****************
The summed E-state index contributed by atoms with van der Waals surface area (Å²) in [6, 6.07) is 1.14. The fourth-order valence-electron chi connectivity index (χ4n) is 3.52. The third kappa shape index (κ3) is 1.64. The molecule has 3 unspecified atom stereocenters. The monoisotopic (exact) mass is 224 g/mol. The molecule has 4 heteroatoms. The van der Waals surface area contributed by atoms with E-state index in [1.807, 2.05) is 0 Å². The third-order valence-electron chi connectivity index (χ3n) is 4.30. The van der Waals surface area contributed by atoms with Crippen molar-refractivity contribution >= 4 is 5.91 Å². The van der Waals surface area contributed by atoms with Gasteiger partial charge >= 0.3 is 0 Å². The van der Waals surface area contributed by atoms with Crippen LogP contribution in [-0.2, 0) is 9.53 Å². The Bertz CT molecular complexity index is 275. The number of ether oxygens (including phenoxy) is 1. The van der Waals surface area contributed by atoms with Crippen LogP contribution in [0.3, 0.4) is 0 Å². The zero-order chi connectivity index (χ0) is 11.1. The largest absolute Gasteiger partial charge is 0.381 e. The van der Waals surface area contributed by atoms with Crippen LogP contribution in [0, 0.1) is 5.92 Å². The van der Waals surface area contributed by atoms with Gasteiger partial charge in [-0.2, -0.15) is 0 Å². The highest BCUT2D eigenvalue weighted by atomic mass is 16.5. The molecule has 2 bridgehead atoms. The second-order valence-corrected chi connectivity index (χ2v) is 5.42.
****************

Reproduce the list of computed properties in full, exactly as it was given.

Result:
The summed E-state index contributed by atoms with van der Waals surface area (Å²) in [6, 6.07) is 1.14. The fourth-order valence-electron chi connectivity index (χ4n) is 3.52. The third kappa shape index (κ3) is 1.64. The molecule has 3 unspecified atom stereocenters. The monoisotopic (exact) mass is 224 g/mol. The molecule has 4 heteroatoms. The van der Waals surface area contributed by atoms with E-state index in [1.807, 2.05) is 0 Å². The third-order valence-electron chi connectivity index (χ3n) is 4.30. The van der Waals surface area contributed by atoms with Crippen molar-refractivity contribution >= 4 is 5.91 Å². The van der Waals surface area contributed by atoms with Gasteiger partial charge >= 0.3 is 0 Å². The van der Waals surface area contributed by atoms with Crippen LogP contribution in [-0.2, 0) is 9.53 Å². The Bertz CT molecular complexity index is 275. The number of ether oxygens (including phenoxy) is 1. The van der Waals surface area contributed by atoms with Crippen LogP contribution in [0.3, 0.4) is 0 Å². The zero-order chi connectivity index (χ0) is 11.1. The largest absolute Gasteiger partial charge is 0.381 e. The van der Waals surface area contributed by atoms with Crippen LogP contribution in [0, 0.1) is 5.92 Å². The van der Waals surface area contributed by atoms with Gasteiger partial charge in [-0.2, -0.15) is 0 Å². The highest BCUT2D eigenvalue weighted by atomic mass is 16.5. The molecule has 2 bridgehead atoms. The second-order valence-corrected chi connectivity index (χ2v) is 5.42.